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Learn More About Prints
A print is a replication of an original graphic artwork, typically one that has been created by transferring it from one surface to another. There are four main types of printmaking: relief, intaglio, planographic, and stencil, each using different techniques and materials to create and replicate an image. Regardless of type, prints can include text, imagery, or both and fit in frames just like a painting for your wall or side table. Prints often include artist signatures or numbered editions for collectibility.
Relief and intaglio printmaking are when an artist etches or carves an original artwork into a block of material—called a matrix or plate—which is then layered in ink, essentially making a fine art stamp. In relief printing, the artist removes what they don’t want to be seen—also known as negative space—before applying ink to the raised surface. Intaglio printmaking is the opposite: Artists carve the desired image out of the plate and apply ink beneath the original surface for printing.
Relief cuts made from linoleum plates are called linocuts, while wood relief cuts are simply termed woodcuts. Both wood and linocuts can create stunning images with deep blacks and fine detailing. Intaglio artists predominantly use plates made of malleable metal like copper.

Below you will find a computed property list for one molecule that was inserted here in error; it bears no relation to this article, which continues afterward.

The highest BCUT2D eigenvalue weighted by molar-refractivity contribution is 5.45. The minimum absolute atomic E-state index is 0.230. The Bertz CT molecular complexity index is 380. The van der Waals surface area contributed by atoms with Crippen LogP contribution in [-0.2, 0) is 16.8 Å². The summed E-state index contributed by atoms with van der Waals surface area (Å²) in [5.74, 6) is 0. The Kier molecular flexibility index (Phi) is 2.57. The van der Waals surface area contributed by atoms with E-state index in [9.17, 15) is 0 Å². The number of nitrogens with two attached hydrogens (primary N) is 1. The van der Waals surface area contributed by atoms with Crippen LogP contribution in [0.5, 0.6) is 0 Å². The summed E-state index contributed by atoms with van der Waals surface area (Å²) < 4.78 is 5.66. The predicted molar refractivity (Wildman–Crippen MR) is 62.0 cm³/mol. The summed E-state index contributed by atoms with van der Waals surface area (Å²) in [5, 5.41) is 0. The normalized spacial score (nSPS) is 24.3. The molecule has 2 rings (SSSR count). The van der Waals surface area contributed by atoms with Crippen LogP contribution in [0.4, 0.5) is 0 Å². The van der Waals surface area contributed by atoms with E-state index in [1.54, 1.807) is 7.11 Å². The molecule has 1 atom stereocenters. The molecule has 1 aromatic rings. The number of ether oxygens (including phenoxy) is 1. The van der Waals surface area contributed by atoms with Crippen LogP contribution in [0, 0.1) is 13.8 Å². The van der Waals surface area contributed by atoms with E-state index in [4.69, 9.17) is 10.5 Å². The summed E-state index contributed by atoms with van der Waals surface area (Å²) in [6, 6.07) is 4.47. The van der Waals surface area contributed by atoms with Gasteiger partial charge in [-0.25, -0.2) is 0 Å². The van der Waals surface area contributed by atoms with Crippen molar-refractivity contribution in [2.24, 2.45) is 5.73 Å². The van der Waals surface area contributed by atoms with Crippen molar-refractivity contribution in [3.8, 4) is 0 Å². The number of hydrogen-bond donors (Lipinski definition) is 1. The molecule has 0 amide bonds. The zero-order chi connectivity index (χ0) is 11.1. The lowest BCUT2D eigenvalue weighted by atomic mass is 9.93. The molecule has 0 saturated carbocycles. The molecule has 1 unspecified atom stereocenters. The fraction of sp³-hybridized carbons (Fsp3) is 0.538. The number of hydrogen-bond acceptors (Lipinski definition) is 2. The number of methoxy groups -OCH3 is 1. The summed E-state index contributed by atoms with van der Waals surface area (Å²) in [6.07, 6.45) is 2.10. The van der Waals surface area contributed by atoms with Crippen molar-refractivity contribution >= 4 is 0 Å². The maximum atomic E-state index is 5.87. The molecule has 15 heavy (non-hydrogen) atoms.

Letterpress prints are a form of relief printing that uses metal plates to stamp onto paper just like how old newspapers were made. They are often text based but can be used to create other images like drawings, maps, and more. Lithographs are cut from limestone and use grease and water to produce images.
Planographic prints are printed onto the same plane like music and movie posters, giclée prints, and digital prints. Giclée prints are made from photographing original work like a painting or drawing and reprinting them using extremely sophisticated, professional printers. Despite being reprinted into multiple copies, giclée prints are considered fine art prints due to the high quality and superior precision of the printers used. Giclées are therefore different from digital prints which refer to taking a digital-based image and printing it out.
Some planographic artists also make monotypes by making an ink or painted image directly on a smooth surface—usually glass or metal—and then hand printing the art onto paper. Monotypes only create a single image, however, as the printing process removes the ink artwork. So each one is truly one of a kind.
One of the most popular stencil prints are screen prints which uses light sensitive emulsion and a mesh screen to create a stencil. Through a technique known as burning the screen, a design is placed over an emulsion-covered screen, burned with intense light, and then washed. The stencil allows you to print images onto any canvas as artwork ready for display or onto other materials like wood or fabrics.